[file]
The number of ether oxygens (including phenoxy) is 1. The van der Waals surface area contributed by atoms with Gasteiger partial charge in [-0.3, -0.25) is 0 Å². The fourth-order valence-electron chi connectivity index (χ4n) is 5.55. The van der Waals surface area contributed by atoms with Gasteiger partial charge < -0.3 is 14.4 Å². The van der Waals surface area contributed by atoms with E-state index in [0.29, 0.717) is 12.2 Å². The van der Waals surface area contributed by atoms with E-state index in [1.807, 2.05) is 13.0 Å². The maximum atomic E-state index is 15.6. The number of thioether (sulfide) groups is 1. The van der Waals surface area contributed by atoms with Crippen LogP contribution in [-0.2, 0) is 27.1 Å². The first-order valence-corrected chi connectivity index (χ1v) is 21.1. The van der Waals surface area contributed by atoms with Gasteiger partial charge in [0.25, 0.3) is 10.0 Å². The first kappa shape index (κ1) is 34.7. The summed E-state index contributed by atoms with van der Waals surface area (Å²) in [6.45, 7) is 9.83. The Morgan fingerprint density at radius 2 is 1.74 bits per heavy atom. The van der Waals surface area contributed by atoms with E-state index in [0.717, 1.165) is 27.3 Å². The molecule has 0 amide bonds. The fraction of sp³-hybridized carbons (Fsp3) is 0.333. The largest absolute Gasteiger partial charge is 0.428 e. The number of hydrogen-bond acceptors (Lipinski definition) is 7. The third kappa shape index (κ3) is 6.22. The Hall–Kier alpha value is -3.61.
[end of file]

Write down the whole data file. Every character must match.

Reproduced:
The number of ether oxygens (including phenoxy) is 1. The van der Waals surface area contributed by atoms with Gasteiger partial charge in [-0.3, -0.25) is 0 Å². The fourth-order valence-electron chi connectivity index (χ4n) is 5.55. The van der Waals surface area contributed by atoms with Gasteiger partial charge < -0.3 is 14.4 Å². The van der Waals surface area contributed by atoms with E-state index in [0.29, 0.717) is 12.2 Å². The van der Waals surface area contributed by atoms with E-state index in [1.807, 2.05) is 13.0 Å². The maximum atomic E-state index is 15.6. The number of thioether (sulfide) groups is 1. The van der Waals surface area contributed by atoms with Crippen LogP contribution in [-0.2, 0) is 27.1 Å². The first-order valence-corrected chi connectivity index (χ1v) is 21.1. The van der Waals surface area contributed by atoms with Gasteiger partial charge in [0.25, 0.3) is 10.0 Å². The first kappa shape index (κ1) is 34.7. The summed E-state index contributed by atoms with van der Waals surface area (Å²) in [6.45, 7) is 9.83. The Morgan fingerprint density at radius 2 is 1.74 bits per heavy atom. The van der Waals surface area contributed by atoms with E-state index in [0.717, 1.165) is 27.3 Å². The molecule has 0 amide bonds. The fraction of sp³-hybridized carbons (Fsp3) is 0.333. The largest absolute Gasteiger partial charge is 0.428 e. The number of hydrogen-bond acceptors (Lipinski definition) is 7. The third kappa shape index (κ3) is 6.22. The Hall–Kier alpha value is -3.61.